Using watercolours (From an oil painter’s perspective)

I didn’t realise how lucky I had it, to have thrown myself in at the deep end and learn to paint with oils as quickly as I did. It was a medium I wanted as my friend and I threw it around until I made it work. I was going to shoehorn my work to intertwine with oils and do whatever it took. Luckily the shoe fit. It wasn’t until I went back to materials I had previously used before I taught myself how to paint properly, that I realised it is not how the material works for you but how you work the material. Watercolour painting is oil painting flipped on its head. This is my own interpretation. Where oils are malleable, subject to complete change in consistency and shape of the mark you just made, watercolours are not. With oils you could alter that one mark up to 3 or 4 days later. With watercolours you cannot. You have a matter of seconds to decide if the mark you just made was ‘correct’ …

Lately…

Lately… Here are a few images of whats been going on lately! In between setting up my new place, working on commissioned work, original work, and as much wildlife work as possible for a new gallery taking on my work; I have had to fit in meetings and general life. Its been hectic. The Eden pieces are starting to come along well, the detailing has been building and starting to take form with intricate marks thrown in. I have been working just on the Eve piece mainly, establishing the embellishments and look of the pieces, and will start to add detail to the Adam piece to bring them both together. Eden started off blonde, then went brunette, then turned vibrant red. It seemed to suit her so much more!     This hummingbird piece will be available in The Little Red Gallery in the Bailgate in Lincoln very soon! It is currently being framed and I am very excited to see it complete and on the walls. For commission enquiries you are welcome to contact …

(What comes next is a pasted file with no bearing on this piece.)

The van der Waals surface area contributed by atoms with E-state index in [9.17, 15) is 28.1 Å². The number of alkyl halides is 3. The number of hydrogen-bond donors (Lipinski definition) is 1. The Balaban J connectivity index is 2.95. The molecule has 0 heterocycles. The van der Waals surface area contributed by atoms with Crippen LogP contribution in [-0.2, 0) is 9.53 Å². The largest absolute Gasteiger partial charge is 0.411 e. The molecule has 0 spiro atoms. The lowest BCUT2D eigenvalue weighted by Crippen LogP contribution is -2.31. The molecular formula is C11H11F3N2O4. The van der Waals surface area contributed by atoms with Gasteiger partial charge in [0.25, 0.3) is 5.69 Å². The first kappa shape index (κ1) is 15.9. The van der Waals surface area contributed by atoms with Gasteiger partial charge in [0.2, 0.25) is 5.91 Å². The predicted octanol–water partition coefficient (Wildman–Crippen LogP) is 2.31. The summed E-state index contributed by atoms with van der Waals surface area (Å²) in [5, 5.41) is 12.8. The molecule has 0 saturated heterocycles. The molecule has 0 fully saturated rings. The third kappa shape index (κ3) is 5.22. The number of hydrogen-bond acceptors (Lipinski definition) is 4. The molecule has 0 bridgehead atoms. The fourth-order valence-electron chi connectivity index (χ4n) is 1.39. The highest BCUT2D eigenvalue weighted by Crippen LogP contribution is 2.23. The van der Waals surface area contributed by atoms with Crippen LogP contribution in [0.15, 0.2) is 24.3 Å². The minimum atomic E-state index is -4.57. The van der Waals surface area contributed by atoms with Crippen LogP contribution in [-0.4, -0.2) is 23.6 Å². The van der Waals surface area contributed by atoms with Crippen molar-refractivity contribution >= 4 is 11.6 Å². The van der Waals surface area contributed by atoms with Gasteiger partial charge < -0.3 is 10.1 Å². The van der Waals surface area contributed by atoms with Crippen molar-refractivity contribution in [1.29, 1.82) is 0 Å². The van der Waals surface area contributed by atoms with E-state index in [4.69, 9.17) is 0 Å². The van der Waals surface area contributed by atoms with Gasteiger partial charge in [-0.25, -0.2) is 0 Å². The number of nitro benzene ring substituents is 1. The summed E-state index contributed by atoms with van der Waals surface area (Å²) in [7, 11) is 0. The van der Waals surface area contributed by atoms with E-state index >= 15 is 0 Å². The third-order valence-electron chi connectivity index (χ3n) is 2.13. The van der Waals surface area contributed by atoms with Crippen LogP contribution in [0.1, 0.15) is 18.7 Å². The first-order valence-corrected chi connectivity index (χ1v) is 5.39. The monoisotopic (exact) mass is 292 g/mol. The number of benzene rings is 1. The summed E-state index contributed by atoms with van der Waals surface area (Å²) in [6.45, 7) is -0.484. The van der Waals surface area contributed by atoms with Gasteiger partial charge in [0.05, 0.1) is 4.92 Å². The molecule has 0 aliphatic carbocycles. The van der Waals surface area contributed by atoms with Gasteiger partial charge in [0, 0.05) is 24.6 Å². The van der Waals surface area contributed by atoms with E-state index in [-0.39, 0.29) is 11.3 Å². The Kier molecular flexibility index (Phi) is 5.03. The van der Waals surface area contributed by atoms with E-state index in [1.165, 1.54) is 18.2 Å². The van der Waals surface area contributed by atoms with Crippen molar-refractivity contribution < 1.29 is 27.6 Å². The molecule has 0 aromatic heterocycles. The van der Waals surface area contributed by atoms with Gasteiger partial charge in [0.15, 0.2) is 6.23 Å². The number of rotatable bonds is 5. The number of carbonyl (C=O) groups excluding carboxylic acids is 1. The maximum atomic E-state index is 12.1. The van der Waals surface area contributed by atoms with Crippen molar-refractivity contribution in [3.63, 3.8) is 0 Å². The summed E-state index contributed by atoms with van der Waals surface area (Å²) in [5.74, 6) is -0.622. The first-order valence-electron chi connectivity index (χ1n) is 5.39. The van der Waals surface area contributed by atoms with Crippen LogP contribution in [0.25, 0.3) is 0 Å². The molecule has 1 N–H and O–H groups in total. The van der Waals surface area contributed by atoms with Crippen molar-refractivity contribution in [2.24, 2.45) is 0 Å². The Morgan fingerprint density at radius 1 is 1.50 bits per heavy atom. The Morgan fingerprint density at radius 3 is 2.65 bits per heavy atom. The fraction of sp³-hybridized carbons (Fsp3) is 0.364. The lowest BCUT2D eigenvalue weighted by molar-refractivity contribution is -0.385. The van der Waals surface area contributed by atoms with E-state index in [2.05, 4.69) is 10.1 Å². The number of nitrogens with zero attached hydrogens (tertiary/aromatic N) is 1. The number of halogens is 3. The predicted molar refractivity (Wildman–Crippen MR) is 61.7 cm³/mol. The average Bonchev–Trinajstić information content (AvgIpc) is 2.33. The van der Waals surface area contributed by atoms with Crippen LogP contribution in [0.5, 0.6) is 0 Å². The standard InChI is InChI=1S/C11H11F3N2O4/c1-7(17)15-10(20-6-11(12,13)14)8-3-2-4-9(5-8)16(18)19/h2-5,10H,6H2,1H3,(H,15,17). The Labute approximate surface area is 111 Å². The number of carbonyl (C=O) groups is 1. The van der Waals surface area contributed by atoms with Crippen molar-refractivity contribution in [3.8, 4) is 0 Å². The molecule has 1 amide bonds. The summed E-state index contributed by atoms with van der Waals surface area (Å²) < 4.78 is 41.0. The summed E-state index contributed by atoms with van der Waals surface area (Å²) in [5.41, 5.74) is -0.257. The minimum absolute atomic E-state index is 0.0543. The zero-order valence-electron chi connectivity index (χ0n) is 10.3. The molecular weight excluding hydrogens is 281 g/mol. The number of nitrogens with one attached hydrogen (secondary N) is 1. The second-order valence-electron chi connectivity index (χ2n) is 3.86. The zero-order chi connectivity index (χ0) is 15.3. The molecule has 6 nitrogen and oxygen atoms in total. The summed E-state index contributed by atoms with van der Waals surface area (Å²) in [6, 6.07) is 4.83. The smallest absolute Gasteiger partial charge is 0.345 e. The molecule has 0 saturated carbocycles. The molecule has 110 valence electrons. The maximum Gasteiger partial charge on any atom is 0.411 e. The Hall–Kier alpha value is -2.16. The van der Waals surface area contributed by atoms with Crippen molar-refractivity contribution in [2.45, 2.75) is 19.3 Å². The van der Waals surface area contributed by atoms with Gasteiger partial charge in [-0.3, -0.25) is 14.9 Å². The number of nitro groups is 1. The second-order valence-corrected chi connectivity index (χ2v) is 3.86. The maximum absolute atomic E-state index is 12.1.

‘Phosphenes’

A word that finally makes sense of the ‘abstract embellishment’ I aim to create in my paintings – ‘Phosphenes’ phos·phene   (fŏs′fēn′) n. A sensation of light caused by excitation of the retina by mechanical or electrical means rather than by light, as when the eyeballs are pressed through closed lids. [French phosphène : Greek phōs, light; see phos- + Greek phainein, to cause to appear, to show; see bhā-1 in Indo-European roots.] The sensation when you rub your eyes and see colours and lights actually has a name. I remember doing this as a child and seeing a kalaidoscoptic range that didn’t actually exist, there was no presence of light, it is in fact a bit of a phenomena. On learning this word it made sense of my colourful detailing that I throw into my paintings, which before was described as abstraction. I felt there was more of an elegant and rich description for the marks I aim to make in my work . It was less about creating abstraction and more about ’embellishing;’ a word I use a lot when describing my work. I …